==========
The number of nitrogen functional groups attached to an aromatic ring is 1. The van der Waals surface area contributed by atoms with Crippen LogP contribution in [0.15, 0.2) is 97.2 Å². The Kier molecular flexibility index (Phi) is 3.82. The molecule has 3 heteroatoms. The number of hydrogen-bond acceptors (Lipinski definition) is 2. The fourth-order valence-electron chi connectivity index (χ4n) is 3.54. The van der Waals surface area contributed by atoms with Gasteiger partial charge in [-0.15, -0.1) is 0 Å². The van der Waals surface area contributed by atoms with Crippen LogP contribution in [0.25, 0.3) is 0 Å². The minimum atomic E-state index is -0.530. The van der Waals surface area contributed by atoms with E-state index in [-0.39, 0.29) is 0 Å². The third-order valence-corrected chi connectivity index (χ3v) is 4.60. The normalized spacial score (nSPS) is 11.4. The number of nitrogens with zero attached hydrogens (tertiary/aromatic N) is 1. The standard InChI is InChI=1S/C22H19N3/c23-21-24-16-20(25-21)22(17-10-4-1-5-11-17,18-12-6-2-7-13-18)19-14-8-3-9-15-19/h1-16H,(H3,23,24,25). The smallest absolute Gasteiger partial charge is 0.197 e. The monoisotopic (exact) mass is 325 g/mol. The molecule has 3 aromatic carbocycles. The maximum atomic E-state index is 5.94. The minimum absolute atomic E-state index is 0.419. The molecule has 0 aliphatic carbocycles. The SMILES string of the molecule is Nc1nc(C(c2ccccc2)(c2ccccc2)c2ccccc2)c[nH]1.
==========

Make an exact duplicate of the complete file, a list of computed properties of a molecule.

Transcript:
The number of nitrogen functional groups attached to an aromatic ring is 1. The van der Waals surface area contributed by atoms with Crippen LogP contribution in [0.15, 0.2) is 97.2 Å². The Kier molecular flexibility index (Phi) is 3.82. The molecule has 3 heteroatoms. The number of hydrogen-bond acceptors (Lipinski definition) is 2. The fourth-order valence-electron chi connectivity index (χ4n) is 3.54. The van der Waals surface area contributed by atoms with Gasteiger partial charge in [-0.15, -0.1) is 0 Å². The van der Waals surface area contributed by atoms with Crippen LogP contribution in [0.25, 0.3) is 0 Å². The minimum atomic E-state index is -0.530. The van der Waals surface area contributed by atoms with E-state index in [-0.39, 0.29) is 0 Å². The third-order valence-corrected chi connectivity index (χ3v) is 4.60. The normalized spacial score (nSPS) is 11.4. The number of nitrogens with zero attached hydrogens (tertiary/aromatic N) is 1. The standard InChI is InChI=1S/C22H19N3/c23-21-24-16-20(25-21)22(17-10-4-1-5-11-17,18-12-6-2-7-13-18)19-14-8-3-9-15-19/h1-16H,(H3,23,24,25). The smallest absolute Gasteiger partial charge is 0.197 e. The monoisotopic (exact) mass is 325 g/mol. The molecule has 3 aromatic carbocycles. The maximum atomic E-state index is 5.94. The minimum absolute atomic E-state index is 0.419. The molecule has 0 aliphatic carbocycles. The SMILES string of the molecule is Nc1nc(C(c2ccccc2)(c2ccccc2)c2ccccc2)c[nH]1.